The DIRG meeting minutes (other than for 21 October 2013) clearly indicate that the Group’s closed door meetings strayed far beyond ‘safe’ operational issues. Prominent Redlands developers and senior Council planning staff were regularly discussing key planning assumptions, issues and policies over many months while Council was preparing its draft City Plan 2015.  And all this time, the public was in ignorance of the meetings and locked out of the City Plan drafting process.

One of the DIRG’s first decisions was to adopt Chatham House rules to guarantee discretion to meeting participants. It’s inconceivable that such discretion would be required to discuss ‘operational’ matters, or ‘process’ improvements.

Over many months, the developer representatives attending DIRG meetings enjoyed privileged access to senior Council staff who were preparing the new Redland City Plan. They received regular updates on key assumptions, issues and policies. Meanwhile, the public was excluded from having any input to the draft City Plan. A few examples of matters discussed at DIRG meetings are mentioned below.

  • The minutes for 20 March 2013 show that one well known Redlands developer discussed: “Opportunity for growth by extending the boundaries of the Urban Footprint, as opposed to remote locations separated from existing urban footprint.”
  • In October 2013 the Group discussed “allowing greater number of units on blocks 1 per 200m2”
  • In May 2014 DIRG members were invited to provide “preliminary feedback” and comments on confidential presentations about a Land Supply study and Economic Development Strategy which dealt with key assumptions underpinning the new City Plan. We don’t know what feedback the DIRG members may have given to the Council’s planning staff, and we don’t know to what extent this feedback may have resulted in changes to the documents that were subsequently made publicly available.

Other matters discussed at various DIRG meetings included: infrastructure charges (a key issue affecting developer’s profits), the SEQ regional plan, changes to planning legislation, the Priority Development Areas for Toondah Harbour and Weinam Creek, the Cleveland CBD revitalisation scheme and the Redlands tourism investment scheme. All very interesting topics for a bunch of major developers to chat about with senior Council planning staff but not really operational matters or process improvements.

You be the judge

The Mayor said many times that the Development Industry Reference Group was a forum for discussion of “operational” matters.

Now, the full DIRG minutes are available. Anyone interested learning more about Redland City Council’s interface with major developers can read the minutes and form their own view about the matters discussed.

Were they “COMPLETELY operational”, as Mayor Karen Williams has asserted?

Or do the minutes indicate a pattern of regular discussions which ranged well beyond what a reasonable person might describe as “operational”?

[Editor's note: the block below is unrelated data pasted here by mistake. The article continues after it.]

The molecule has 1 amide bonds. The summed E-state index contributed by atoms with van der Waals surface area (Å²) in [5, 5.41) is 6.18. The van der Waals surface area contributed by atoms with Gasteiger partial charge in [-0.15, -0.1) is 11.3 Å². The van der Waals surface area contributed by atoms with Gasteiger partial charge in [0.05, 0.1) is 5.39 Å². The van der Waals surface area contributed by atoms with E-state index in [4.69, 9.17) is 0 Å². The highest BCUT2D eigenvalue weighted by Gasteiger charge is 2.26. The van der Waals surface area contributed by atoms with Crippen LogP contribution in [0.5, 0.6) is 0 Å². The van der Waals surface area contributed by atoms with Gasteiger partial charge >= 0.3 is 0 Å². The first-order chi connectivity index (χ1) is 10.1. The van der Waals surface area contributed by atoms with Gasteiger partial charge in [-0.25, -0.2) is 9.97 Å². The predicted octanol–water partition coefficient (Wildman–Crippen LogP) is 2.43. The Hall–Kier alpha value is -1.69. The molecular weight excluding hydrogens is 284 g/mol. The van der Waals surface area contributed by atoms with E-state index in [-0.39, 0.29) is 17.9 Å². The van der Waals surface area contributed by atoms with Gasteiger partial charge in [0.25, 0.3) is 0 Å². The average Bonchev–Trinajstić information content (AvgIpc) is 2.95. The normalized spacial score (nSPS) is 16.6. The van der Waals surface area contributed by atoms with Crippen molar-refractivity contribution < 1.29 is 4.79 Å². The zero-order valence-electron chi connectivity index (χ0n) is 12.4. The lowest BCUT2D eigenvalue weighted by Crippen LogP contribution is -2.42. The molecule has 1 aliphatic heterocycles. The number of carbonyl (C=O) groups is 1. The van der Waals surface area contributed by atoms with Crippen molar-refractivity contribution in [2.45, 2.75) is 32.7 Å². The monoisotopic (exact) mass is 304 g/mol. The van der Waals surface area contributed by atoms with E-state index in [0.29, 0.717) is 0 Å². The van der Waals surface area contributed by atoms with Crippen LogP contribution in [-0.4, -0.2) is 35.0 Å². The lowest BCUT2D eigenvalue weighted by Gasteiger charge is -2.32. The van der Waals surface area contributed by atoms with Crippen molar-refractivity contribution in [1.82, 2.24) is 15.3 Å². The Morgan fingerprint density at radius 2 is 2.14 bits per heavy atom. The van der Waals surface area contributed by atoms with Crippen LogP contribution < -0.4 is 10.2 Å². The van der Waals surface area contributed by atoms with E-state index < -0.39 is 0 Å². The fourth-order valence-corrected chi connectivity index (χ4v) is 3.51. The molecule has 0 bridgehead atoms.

City Plan 2015 public consultation starts 14 September

Community group protesting against development in the Redlands

Community group protesting against development in the Redlands

On 14 September, the Council will finally begin consultation with the Redlands community about the draft City Plan 2015 for a period of 11 weeks. It is important that the community make the most of this relatively brief opportunity to find out what has been included in the draft Plan over the past three years.

Redlands2030 will be reviewing the draft City Plan and publishing articles about issues which may be of concern to the community.



Please note: Offensive or off-topic comments will be deleted. If offended by any published comment please email

10 thoughts on “Questions about ‘operational’ role of Redland City Council’s Development reference group

  1. After watching a council meeting that can only be described as a shambles, run even worse than a local kindy meeting, not accepting logical questions, border line conflict of interest queries, and on a $2.3billion project the Council only makes a profit of $5 million over 11 years! the rates profits make more but to have a project that doesnt know how it is going to treat its effluent, in the highest mosquito plagued spot in the Redlands (hope the Council has its lawyers ready for court cases in the future for the illnesses caused by this disease vector), planting 300,000 koala food trees whilst admirable but the koalas wont wait for the 15 years for them to grow, the road problems still kill the development. the internal roads might be wonderful, but the 2 lane state main road with cars from 10,000 residents travelling down the tunnel of 6ft high sound barrier fences 3klms either side of the estate wont be fun at school to peak hours. and no more money from the SEA Regional Plan until after 2025.

  2. a Planning Scheme that has had no public consultation will fall over as soon as the public sees it. The hand fed consultant that prepared the plan will have delivered what the Mayor and the development putsch tell them to. Pity there are no strategic land use planners involved in this plan – they all got redundancies or left in disgust.

  3. You may wish to ask also why Council’s own planning team responsible for the preparation of the new planning scheme was dismissed after 2 years of prepartory work on it. Planners who knew the area intimately, were behind greater public participation and were preparing innovative approaches to planning. These people were replaced by a consultant on $2,500 a day ( yes you read that right) for the past 2 years who effectively was only answerable to the Mayor. Recommendations from Council planning staff on the new scheme have been effectively ignored resulting in a scheme which will degrade the Redlands.